Postal Felix

Pam’s Pictorama Post: Today’s post comes with thanks via Christina Valenza, a west coast Facebook friend of Deitch Studio. I am sorry to say it had disappeared into a nook with a cache of photos and was just rediscovered as I was pushing cats and photos aside to make a desk for myself to use during the course of our current captivity. It found its way to Deitch Studio from Oakland, California last year and while I usually don’t find contemporary cards of interest I do love the documentation of this artwork.

As you can see, someone has painted a cheeky tongue out Felix on the side of one of those boxes that the post office uses to hold the mail on the street. I don’t claim to really understand that process – actually I should ask Kim as he did a brief stint with the post office in the East Village in his youth. This one is a rusty brown – they are generally army green in New York City. What I really like about it is that he is an old style toothy Felix and reminds me of the early dolls of the 1920’s.

The photo is identified as having been taken by Albert L. Morse in 1971. Christina Valenza has a book of his photos available here. It appears that Mr. Morse was an attorney in the Bay Area, as well as being a self-taught photographer. A young Albert was given a camera by his father and started taking photos at the age of 12 and as an adult he took it upon himself to document that early ’70’s comics scene. Below is a page of photos which includes a sort of mug shot-ish one of Kim and a less than flattering one of Simon on the end of the top row.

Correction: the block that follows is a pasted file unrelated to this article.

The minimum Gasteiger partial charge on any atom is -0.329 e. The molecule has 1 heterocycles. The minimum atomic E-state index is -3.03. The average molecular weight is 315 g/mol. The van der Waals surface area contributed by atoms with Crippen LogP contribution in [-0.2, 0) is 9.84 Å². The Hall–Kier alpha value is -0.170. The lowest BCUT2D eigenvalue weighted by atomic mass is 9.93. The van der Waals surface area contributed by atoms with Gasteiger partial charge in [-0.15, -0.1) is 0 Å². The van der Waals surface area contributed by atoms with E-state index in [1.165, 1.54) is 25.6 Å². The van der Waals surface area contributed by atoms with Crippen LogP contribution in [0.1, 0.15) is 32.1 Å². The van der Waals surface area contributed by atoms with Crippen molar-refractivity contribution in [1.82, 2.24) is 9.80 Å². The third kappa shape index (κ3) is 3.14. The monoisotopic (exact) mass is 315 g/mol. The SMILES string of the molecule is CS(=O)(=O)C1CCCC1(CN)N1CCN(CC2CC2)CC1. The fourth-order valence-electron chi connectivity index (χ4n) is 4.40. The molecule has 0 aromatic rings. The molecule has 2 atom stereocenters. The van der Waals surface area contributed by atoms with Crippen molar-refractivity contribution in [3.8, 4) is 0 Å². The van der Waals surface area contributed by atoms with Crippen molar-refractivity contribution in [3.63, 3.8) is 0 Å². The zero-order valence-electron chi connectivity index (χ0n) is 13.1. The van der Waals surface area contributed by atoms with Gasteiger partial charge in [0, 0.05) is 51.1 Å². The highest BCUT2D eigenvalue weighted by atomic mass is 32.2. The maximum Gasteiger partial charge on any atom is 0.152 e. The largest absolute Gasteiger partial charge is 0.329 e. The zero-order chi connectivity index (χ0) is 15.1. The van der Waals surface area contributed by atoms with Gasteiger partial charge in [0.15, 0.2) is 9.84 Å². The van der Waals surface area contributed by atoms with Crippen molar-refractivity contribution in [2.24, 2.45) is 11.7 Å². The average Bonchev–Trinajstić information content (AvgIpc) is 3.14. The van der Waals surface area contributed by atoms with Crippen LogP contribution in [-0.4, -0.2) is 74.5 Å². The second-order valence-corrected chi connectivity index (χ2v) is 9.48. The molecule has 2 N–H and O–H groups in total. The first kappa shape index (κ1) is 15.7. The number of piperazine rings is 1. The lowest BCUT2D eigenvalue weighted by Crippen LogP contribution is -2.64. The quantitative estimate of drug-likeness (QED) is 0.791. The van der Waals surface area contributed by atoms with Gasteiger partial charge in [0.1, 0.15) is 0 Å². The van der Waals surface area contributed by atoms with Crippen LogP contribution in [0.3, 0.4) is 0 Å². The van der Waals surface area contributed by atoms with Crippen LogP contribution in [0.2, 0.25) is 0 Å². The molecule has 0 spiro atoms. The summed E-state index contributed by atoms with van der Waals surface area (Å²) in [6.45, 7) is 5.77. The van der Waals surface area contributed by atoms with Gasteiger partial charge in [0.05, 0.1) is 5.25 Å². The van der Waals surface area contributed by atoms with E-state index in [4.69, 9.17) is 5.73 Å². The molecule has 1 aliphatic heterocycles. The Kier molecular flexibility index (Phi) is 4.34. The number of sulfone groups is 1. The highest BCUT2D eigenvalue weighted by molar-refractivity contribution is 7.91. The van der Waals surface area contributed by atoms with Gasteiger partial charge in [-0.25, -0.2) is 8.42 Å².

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Albert Morse acted in a legal capacity on behalf of numerous cartoonists in the greater Bay Area in the 1970’s. According to Kim, if you asked a favor of Morse he would ask you to do a page for his anthology Morse’s Funnies, shown below with a Crumb cover. Kim tells me that there is an interesting Simon Deitch page within, but that he never did a page for him because (imagine Kim here, deadpan) he never asked him for a favor.

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Without getting too specific or colorful, suffice it to say that Kim was not a fan of Mr. Morse (who it appears died in 2006) as he feels that Morse took advantage of some of his comics colleagues. Enough said, just in case some of the litigious relatives of Morse roam the internet today.

So with thanks to Christine and apologies for the long wait for a Pictorama nod. Wowza! I thought I was going to spend the morning on Felix, but instead was taken down an entirely different tributary of Kim’s life, long before me.

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